Carbon-Negative and Eco-Friendly Building Materials for Your Next Home Upgrade
By Leslie Rivera of DIY House Tips
In light of the worsening climate emergency, more homeowners are looking for ways to become carbon neutral. Would you like to make your next home upgrade more eco-friendly? One way to achieve your goals is to use carbon-negative and sustainably sourced construction materials.
Carbon-negative materials are those that actually reduce greenhouse gas emissions as they are used. Over the course of their entire life cycle, they will remove more carbon from the atmosphere than they will release. They can help offset the environmental impact of your construction project and help make your home more sustainable. Let’s take a closer look at these seven eco-friendly materials and see how you can get started on your greener home upgrade.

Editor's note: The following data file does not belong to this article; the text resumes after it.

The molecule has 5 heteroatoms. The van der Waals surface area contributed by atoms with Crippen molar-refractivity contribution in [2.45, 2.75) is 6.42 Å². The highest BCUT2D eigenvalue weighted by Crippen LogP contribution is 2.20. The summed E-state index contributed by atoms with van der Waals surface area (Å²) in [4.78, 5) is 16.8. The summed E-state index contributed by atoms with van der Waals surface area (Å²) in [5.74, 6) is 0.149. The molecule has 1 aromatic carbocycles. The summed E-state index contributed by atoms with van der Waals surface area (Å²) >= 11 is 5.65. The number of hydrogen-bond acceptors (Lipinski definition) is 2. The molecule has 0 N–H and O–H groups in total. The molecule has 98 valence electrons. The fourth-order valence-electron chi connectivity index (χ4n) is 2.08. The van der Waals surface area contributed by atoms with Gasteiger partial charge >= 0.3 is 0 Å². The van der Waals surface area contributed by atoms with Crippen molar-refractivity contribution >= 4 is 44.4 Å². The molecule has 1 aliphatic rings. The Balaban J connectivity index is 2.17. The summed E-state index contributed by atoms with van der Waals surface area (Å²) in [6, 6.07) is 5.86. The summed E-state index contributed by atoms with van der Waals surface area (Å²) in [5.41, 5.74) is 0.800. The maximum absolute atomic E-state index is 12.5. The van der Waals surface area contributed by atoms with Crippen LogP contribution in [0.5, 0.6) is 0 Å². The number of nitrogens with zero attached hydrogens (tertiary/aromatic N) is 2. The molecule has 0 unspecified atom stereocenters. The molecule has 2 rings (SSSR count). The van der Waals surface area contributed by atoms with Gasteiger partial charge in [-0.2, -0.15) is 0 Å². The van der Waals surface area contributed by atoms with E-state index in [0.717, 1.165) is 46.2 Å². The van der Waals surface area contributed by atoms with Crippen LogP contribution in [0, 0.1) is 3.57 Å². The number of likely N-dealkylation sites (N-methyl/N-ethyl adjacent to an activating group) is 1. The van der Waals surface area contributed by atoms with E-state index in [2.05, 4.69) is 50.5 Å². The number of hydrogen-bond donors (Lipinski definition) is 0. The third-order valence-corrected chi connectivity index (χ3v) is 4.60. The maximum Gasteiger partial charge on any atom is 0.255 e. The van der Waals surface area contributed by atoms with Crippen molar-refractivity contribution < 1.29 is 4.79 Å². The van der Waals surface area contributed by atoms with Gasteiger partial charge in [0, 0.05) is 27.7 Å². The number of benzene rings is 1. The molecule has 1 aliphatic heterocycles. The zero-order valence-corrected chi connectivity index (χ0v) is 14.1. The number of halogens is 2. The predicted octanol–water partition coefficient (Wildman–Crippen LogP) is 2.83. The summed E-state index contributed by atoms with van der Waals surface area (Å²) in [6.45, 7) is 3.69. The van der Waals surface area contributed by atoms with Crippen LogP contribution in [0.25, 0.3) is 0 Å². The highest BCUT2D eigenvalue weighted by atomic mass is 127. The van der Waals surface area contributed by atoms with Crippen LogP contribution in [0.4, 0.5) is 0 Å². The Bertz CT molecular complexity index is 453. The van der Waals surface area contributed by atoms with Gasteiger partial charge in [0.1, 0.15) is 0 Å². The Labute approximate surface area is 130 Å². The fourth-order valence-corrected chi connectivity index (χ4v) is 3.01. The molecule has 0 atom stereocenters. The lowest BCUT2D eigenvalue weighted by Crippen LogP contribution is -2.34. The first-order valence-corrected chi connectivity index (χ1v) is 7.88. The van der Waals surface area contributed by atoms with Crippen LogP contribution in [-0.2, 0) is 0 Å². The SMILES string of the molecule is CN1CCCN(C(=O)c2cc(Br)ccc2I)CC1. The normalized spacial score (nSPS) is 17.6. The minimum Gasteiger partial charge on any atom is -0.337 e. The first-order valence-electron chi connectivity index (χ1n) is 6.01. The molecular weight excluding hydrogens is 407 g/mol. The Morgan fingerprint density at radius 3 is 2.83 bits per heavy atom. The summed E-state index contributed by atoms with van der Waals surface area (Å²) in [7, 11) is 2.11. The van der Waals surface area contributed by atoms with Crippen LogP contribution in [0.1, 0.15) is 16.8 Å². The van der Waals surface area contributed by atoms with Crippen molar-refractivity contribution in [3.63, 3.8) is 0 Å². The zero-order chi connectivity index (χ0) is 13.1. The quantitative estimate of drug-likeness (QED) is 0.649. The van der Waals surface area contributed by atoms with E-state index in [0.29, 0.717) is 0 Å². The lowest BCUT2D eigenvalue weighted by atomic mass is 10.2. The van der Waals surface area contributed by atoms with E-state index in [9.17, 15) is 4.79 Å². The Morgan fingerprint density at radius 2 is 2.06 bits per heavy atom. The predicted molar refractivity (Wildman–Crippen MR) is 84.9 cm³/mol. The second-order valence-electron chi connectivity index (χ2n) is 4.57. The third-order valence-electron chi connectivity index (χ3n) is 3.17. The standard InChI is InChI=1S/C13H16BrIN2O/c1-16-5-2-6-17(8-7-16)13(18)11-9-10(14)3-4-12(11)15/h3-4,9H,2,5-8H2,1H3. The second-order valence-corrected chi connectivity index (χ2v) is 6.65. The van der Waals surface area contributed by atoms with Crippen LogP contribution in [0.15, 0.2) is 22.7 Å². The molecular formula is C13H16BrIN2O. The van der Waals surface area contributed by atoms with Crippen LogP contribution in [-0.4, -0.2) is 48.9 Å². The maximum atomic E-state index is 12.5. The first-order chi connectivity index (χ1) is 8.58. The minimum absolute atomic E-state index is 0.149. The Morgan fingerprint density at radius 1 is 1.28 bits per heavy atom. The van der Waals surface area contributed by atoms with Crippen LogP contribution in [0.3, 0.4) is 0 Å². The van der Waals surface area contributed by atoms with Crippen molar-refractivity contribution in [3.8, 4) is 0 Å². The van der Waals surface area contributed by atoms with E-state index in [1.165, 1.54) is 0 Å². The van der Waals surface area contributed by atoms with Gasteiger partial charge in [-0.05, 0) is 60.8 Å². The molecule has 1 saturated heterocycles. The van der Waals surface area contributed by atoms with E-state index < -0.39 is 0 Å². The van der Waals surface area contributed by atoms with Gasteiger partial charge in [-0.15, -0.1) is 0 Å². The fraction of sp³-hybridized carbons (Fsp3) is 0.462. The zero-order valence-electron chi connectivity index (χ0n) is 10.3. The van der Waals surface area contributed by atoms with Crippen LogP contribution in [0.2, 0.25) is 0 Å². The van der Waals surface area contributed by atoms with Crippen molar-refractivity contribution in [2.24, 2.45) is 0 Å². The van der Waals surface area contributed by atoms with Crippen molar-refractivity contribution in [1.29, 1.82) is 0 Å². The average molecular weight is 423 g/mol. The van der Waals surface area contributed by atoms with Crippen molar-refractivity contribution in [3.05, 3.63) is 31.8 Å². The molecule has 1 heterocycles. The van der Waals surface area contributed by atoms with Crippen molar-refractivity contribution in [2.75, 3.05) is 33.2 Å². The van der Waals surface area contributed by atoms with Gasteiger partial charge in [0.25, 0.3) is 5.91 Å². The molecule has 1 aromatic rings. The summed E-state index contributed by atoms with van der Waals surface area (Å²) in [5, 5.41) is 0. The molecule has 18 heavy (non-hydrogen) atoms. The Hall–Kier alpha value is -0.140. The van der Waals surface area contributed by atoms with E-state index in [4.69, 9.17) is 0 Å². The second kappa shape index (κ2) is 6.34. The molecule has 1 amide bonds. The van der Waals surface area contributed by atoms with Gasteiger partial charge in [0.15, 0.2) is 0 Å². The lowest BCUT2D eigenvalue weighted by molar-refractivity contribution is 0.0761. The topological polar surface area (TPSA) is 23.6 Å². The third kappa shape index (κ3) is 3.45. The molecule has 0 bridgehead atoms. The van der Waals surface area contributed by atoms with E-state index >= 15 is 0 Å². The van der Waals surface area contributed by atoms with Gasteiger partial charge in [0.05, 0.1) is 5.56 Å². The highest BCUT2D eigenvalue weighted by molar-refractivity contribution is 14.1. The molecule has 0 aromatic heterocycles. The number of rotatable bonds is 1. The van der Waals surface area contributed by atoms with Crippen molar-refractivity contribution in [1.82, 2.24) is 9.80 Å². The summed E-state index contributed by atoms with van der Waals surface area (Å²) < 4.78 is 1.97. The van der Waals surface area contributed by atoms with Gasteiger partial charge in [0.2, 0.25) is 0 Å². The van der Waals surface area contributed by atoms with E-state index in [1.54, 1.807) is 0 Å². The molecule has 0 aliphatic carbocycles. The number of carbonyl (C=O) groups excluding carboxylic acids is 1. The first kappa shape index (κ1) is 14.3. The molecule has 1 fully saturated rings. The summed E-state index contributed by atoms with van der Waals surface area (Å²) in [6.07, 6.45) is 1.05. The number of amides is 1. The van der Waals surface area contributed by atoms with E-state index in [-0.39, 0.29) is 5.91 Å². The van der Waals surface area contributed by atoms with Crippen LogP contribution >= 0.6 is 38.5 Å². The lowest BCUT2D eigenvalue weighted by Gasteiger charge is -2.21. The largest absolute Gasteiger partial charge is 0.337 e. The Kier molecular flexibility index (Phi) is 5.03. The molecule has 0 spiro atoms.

Eco-Friendly Building Materials
Carbon Benefits: 8 tonnes of CO2 are sequestered into the walls and roofs of homes built with grass-based wood sheathing, replacing 17 trees that would be cut down to build a home.
Even though traditional tree-based timber sequesters carbon, living trees have more value to society than dead ones. Forests are powerful and natural carbon capture solutions that lose their ability to capture carbon as trees are cut down.
Plantd, a venture-backed startup in North Carolina, is creating a carbon negative replacement for one of the most common building materials in the United States: Oriented Strand Board. First, Plantd grows a rapidly regenerative species of perennial grass, which can grow up to 20ft tall. This grass is then transformed into a building material in a fully electric and automated production plant. Plantd claims that the final product, a grass-based wood panel, is twice as moisture resistant as tree-based OSB.